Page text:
However, model studies of the EOT thus far typically employ control states designed for a different time period, or ocean resolution on the order of 3°. Here we developed a new higher resolution palaeoclimate model configuration based on the GFDL CM2.1 climate model adapted to a late Eocene (38 Ma) palaeogeography reconstruction.
The ocean and atmosphere horizontal resolutions are 1° × 1.5° and 3° × 3.75° respectively. This represents a significant step forward in resolving the ocean geography, gateways and circulation in a coupled climate model of this period. We run the model under three different levels of atmospheric CO2: 400, 800 and 1600 ppm.
The model exhibits relatively high sensitivity to CO2 compared with other recent model studies, and thus can capture the expected Eocene high latitude warmth within observed estimates of atmospheric CO2. However, the model does not capture the low meridional temperature gradient seen in proxies.
Equatorial sea surface temperatures are too high in the model (30–37 °C) compared with observations (max 32 °C), although observations are lacking in the warmest regions of the western Pacific. The model exhibits bipolar sinking in the North Pacific and Southern Ocean, which persists under all levels of CO2. North Atlantic surface salinities are too fresh to permit sinking (25–30 psu), due to surface transport from the very fresh Arctic ( ∼ 20 psu), where surface salinities approximately agree with Eocene proxy estimates. North Atlantic salinity increases by 1–2 psu when CO2 is halved, and similarly freshens when CO2 is doubled, due to changes in the hydrological cycle.
#1 The following three images were located west of South America and north of Antarctica in the Amundsen Sea area (above) May 30, 2018. When I took close-ups, the parallel scalar radiation patterns become more evident. (see two more below). https://go.nasa.gov/2xCTKbN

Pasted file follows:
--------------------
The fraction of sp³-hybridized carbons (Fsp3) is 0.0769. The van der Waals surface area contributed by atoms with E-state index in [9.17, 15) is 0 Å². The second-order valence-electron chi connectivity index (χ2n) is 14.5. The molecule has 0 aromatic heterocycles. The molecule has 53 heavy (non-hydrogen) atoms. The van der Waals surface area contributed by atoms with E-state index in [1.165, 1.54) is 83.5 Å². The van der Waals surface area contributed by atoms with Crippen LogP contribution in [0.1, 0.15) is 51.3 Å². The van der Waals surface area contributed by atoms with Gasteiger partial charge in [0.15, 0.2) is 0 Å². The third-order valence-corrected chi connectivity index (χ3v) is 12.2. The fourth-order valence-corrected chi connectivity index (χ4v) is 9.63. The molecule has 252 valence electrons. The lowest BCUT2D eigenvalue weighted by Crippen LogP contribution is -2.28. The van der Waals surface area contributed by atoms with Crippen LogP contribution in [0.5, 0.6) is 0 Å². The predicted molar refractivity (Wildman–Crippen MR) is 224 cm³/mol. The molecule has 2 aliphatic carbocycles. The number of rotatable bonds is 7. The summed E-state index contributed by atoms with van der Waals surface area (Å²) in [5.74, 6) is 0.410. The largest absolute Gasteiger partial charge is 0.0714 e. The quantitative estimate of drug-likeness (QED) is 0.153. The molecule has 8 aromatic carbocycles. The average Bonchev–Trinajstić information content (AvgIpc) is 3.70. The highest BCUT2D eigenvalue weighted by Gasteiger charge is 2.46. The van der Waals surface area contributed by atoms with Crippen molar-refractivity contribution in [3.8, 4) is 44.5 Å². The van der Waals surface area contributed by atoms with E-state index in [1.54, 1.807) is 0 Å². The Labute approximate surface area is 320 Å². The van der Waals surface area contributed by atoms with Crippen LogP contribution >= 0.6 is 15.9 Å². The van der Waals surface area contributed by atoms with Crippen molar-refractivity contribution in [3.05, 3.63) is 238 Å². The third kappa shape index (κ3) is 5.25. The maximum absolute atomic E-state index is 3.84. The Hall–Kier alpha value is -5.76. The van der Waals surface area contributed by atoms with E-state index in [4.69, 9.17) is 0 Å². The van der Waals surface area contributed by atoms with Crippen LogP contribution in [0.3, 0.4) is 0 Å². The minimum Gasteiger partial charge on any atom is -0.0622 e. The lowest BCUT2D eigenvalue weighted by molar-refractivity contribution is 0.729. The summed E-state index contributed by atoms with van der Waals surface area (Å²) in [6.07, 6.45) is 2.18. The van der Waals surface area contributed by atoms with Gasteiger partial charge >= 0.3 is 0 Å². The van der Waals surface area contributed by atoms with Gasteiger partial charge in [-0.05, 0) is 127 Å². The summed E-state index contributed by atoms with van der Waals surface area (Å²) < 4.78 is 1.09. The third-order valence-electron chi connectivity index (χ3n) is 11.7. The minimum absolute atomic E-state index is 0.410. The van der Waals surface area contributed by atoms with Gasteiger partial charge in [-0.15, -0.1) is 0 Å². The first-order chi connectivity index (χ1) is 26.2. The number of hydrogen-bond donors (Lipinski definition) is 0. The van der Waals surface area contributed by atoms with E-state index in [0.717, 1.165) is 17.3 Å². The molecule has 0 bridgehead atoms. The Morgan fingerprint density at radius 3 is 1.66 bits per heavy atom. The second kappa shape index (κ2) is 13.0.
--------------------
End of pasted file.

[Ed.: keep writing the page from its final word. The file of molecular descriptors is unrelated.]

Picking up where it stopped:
#2 Located west of South America and north of Antarctica in the Amundsen Sea area (above) May 30, 2018. When I moved in for close-ups, the unmistakable parallel scalar radiation patterns become more evident. https://go.nasa.gov/2xqDWsw
#3 Located west of South America and north of Antarctica in the Amundsen Sea area (above) May 30, 2018. When I moved in for close-ups, the parallel scalar radiation patterns become more evident.
ANTARCTICA (above) / May 13, 2018. Remaining tip of Antarctica Peninsula in the WEDDELL SEA area. Note the scalar wave radiation patterns. I used no enhancements. https://go.nasa.gov/2GenY3B
ANTARCTICA (above) / May 13, 2018. Remaining tip of Antarctica Peninsula in the WEDDELL SEA area. Note the scalar wave radiation patterns. I used no enhancements. https://go.nasa.gov/2Klevdk
ANTARCTICA (above) / May 1, 2018. Showing increasing darkness. https://go.nasa.gov/2HKORSn